Featured Research

from universities, journals, and other organizations

Research Changes National Recommendations For Ferret Quarantine

Date:
November 5, 1997
Source:
Kansas State University
Summary:
New research findings at Kansas State University may mean the difference between life and death for ferrets that have bitten humans.

MANHATTAN, Kansas -- New research findings at Kansas State University may mean the difference between life and death for ferrets that have bitten humans.

Related Articles


Speaking from the Rabies in the Americas conference this week in Kingston,Ontario, Deborah Briggs, director of Kansas State University's RabiesLaboratory, said that findings on the virus shedding period for ferretswere presented to the Compendium of Animal Rabies Control Committee attheir annual meeting in October.

As a result of three years of research on the pathogenesis of NorthAmerican rabies virus strains, the Compendium of Animal Rabies ControlCommittee voted to change regulations to allow quarantine of ferretsrather than requiring euthanasia in bite cases. This research wasconducted as a joint effort between the Centers for Disease Control inAtlanta and Kansas State University.

Recommendations by the Compendium of Animal Rabies Control Committee areused by public-health veterinarians to make policy recommendations ondisposition of ferret bite cases, so Briggs' research will have wideimplications for the ferret community.

Until now, rabies control recommendations from the Compendium of AnimalRabies Control Committee required that ferrets that have bitten humans beeuthanized. The change in the recommendations concerning ferrets that bitehumans will impact most, if not all, state rabies regulations, Briggssaid. The Kansas Department of Health and Environment is currently in theprocess of rewriting the rabies regulations in Kansas to reflect these newrecommendations.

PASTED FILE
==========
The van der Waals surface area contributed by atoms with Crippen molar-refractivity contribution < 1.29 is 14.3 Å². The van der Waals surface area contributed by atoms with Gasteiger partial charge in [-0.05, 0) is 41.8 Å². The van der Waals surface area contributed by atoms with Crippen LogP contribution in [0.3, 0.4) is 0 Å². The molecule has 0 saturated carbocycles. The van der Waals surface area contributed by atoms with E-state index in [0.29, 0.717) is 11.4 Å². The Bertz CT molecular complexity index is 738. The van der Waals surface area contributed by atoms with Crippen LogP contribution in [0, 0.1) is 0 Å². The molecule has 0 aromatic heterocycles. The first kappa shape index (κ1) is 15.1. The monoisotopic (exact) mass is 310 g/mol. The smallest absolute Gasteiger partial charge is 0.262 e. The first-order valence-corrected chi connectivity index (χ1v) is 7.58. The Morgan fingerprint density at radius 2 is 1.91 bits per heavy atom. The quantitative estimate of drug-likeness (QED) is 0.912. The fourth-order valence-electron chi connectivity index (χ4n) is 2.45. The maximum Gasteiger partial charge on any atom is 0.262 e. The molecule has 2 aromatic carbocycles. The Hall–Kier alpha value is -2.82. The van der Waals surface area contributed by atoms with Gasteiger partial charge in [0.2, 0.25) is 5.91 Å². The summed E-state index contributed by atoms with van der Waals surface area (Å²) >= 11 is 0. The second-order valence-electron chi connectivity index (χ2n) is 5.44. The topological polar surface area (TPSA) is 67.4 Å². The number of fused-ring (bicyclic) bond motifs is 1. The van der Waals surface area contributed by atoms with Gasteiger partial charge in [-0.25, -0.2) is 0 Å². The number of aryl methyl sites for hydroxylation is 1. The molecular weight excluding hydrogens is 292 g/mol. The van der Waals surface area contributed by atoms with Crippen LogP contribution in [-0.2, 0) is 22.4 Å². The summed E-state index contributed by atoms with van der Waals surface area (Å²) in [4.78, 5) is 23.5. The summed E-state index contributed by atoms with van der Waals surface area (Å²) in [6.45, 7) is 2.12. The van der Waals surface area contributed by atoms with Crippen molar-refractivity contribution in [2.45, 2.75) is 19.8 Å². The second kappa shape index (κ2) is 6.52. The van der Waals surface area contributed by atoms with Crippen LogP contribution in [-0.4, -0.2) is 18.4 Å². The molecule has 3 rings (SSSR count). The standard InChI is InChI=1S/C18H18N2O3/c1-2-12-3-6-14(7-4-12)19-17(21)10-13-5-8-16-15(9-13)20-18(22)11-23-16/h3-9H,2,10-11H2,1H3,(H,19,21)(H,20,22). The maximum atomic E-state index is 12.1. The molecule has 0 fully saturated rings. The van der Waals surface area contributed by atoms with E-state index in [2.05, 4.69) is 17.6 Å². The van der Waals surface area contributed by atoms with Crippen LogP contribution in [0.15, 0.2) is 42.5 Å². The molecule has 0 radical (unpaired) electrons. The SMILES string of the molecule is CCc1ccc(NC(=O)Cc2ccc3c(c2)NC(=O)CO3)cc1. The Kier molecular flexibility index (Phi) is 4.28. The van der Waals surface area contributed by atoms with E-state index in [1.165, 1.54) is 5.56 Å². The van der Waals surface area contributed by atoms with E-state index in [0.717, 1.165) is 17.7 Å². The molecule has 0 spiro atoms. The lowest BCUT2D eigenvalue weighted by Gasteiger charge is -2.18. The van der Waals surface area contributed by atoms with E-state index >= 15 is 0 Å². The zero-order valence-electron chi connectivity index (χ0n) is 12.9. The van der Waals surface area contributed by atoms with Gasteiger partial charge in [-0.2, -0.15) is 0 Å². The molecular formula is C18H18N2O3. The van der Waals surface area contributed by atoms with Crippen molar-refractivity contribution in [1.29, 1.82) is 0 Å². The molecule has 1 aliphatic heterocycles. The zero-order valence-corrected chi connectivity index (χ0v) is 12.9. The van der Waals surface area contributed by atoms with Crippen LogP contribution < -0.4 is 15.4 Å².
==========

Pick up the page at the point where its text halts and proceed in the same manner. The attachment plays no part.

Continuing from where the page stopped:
Briggs research suggests that ferrets may be observed for a period of 10days, identical to the period recommended for dogs and cats in bite cases.

Although the first licensed rabies vaccine was approved for use indomestic ferrets in 1990, healthy, vaccinated ferrets that bite humansroutinely have been euthanized and examined for rabies rather than beingheld and observed. That happened, Briggs said, because there was a lack ofinformation on ferret response to rabies virus infection.

"Until we completed this research we didn't know how long the virusshedding period was for ferrets," Briggs said. The shedding period is thetime an infected animal can pass the virus to another, most commonlythrough biting.The three-year project was supported by the Morris Animal Foundation,Intervet Inc., Rhone Merieux Inc., and Marshall Ferret Farms, withcooperation from the Centers for Disease Control.

Briggs' laboratory does most of the testing of animals in the UnitedStates going to rabies-free areas in the world.

"We conduct all rabies serological testing for animals owned by civiliansgoing to Hawaii," Briggs said. "Last year we tested 30,000 samples andthis year we will exceed that amount. We test most animals going toAustralia, New Zealand, British Virgin Islands, the Bahamas, Hong Kong,and other rabies-free countries like Norway. Animal samples are submittedfrom throughout the world. In addition we continue to conduct mostserological testing for humans that have been vaccinated. We are currentlyinvolved in testing samples from France, Thailand, and are collaboratingon a study to investigate the immune response of immunosuppressed humansto rabies vaccines.